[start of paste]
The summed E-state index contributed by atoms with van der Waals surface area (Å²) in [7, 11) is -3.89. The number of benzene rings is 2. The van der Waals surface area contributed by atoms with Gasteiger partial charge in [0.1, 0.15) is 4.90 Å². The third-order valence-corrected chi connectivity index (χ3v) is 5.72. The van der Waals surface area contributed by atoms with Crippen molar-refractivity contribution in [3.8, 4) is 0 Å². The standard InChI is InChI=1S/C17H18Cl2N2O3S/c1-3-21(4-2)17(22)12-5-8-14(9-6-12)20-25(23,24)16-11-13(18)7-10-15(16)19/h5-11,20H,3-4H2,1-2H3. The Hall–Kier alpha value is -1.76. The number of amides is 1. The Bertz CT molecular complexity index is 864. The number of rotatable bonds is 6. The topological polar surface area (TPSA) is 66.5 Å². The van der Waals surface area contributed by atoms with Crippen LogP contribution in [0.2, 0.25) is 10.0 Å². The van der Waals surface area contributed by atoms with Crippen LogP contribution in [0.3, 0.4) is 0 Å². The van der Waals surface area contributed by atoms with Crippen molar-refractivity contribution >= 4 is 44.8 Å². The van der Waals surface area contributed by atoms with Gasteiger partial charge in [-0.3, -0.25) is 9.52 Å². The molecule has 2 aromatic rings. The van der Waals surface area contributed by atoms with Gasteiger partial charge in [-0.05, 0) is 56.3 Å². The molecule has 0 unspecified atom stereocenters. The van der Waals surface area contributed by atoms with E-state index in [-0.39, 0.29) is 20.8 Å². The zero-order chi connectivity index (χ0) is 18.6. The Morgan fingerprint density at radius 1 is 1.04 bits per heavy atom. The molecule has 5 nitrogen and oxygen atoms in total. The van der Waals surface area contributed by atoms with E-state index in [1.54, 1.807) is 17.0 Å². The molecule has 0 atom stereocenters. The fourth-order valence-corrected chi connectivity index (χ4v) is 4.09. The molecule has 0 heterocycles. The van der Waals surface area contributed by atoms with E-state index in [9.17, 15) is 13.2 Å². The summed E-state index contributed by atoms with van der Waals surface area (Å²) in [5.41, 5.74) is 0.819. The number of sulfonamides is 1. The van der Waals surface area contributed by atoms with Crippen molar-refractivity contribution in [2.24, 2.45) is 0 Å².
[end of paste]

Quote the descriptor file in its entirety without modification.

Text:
The summed E-state index contributed by atoms with van der Waals surface area (Å²) in [7, 11) is -3.89. The number of benzene rings is 2. The van der Waals surface area contributed by atoms with Gasteiger partial charge in [0.1, 0.15) is 4.90 Å². The third-order valence-corrected chi connectivity index (χ3v) is 5.72. The van der Waals surface area contributed by atoms with Crippen molar-refractivity contribution in [3.8, 4) is 0 Å². The standard InChI is InChI=1S/C17H18Cl2N2O3S/c1-3-21(4-2)17(22)12-5-8-14(9-6-12)20-25(23,24)16-11-13(18)7-10-15(16)19/h5-11,20H,3-4H2,1-2H3. The Hall–Kier alpha value is -1.76. The number of amides is 1. The Bertz CT molecular complexity index is 864. The number of rotatable bonds is 6. The topological polar surface area (TPSA) is 66.5 Å². The van der Waals surface area contributed by atoms with Crippen LogP contribution in [0.2, 0.25) is 10.0 Å². The van der Waals surface area contributed by atoms with Crippen LogP contribution in [0.3, 0.4) is 0 Å². The van der Waals surface area contributed by atoms with Crippen molar-refractivity contribution >= 4 is 44.8 Å². The van der Waals surface area contributed by atoms with Gasteiger partial charge in [-0.3, -0.25) is 9.52 Å². The molecule has 2 aromatic rings. The van der Waals surface area contributed by atoms with Gasteiger partial charge in [-0.05, 0) is 56.3 Å². The molecule has 0 unspecified atom stereocenters. The van der Waals surface area contributed by atoms with E-state index in [-0.39, 0.29) is 20.8 Å². The zero-order chi connectivity index (χ0) is 18.6. The Morgan fingerprint density at radius 1 is 1.04 bits per heavy atom. The molecule has 5 nitrogen and oxygen atoms in total. The van der Waals surface area contributed by atoms with E-state index in [1.54, 1.807) is 17.0 Å². The molecule has 0 atom stereocenters. The fourth-order valence-corrected chi connectivity index (χ4v) is 4.09. The molecule has 0 heterocycles. The van der Waals surface area contributed by atoms with E-state index in [9.17, 15) is 13.2 Å². The summed E-state index contributed by atoms with van der Waals surface area (Å²) in [5.41, 5.74) is 0.819. The number of sulfonamides is 1. The van der Waals surface area contributed by atoms with Crippen molar-refractivity contribution in [2.24, 2.45) is 0 Å².